The second of her most important recordings from the 60s
These two albums were probably the most important recordings Joan Baez made during the 1960s. In the scope of what they tried to achieve and in Joan's ability to stamp her authority on this material, Joan Baez 5 and subsequent album release Farewell Angelina surpassed all her earlier work.
For both she samples a broad range of (then) youngblood singer songwriters - among them Phil Ochs (There But For Fortune), Richard Fari a (Birmingham Sunday), Donovan (Colours) and, of course, Bob Dylan (Farewell Angelina, Daddy You Been On My Mind, It's All Over Now, Baby Blue, It Ain't Me Babe and One Too Many Mornings). She includes traditional folk material - River In The Pines, When Your Hear Them Cuckoos Hollerin, Death Of Queen Jane - but also, under the guidance of Maynard Solomon, explores Heiter Villa-Lobos Bachianas Brasileiras No 5 - Aria and the Old French song Pauvre Ruteboeuf. These two eclectic programmes are united by the force of Baez' vision and her voice and guitar, both of which are at their musical peak. Her singing is often understated (as in There But For Fortune and Birmingham Sunday) and this sense of a powerful musical tool, reined in and harnessed to the subtleties of the song, makes for a memorable performance. On the Villa-Lobos, the demands of the aria allow Baez' voice more freedom but she approaches this in a more disciplined fashion than previously.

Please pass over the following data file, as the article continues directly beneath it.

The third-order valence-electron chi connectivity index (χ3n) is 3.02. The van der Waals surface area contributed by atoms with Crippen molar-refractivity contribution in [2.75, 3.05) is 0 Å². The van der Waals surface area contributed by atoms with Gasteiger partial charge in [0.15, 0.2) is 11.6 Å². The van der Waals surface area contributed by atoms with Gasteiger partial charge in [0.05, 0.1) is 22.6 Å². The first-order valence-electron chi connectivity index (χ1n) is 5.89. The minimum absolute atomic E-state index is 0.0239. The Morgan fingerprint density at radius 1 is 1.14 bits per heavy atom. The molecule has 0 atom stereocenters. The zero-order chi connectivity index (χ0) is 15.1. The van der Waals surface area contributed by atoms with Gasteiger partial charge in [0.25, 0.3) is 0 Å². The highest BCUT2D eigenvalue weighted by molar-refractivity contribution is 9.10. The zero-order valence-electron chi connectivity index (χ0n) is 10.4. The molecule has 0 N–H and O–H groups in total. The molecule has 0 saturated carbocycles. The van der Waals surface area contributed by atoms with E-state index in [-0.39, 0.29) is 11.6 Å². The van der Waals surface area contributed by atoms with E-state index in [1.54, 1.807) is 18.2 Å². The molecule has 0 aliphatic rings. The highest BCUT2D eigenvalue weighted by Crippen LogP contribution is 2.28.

Both these re-releases have additional tracks - 5 has Tramp On The Street and Long Black Veil (both these are early studio versions from the same sessions), Farewell Angelina includes One Too Many Mornings, Rock, Salt And Nails and The Water Is Wide (all three are previously unreleased versions from the same album sessions).
By John Crosby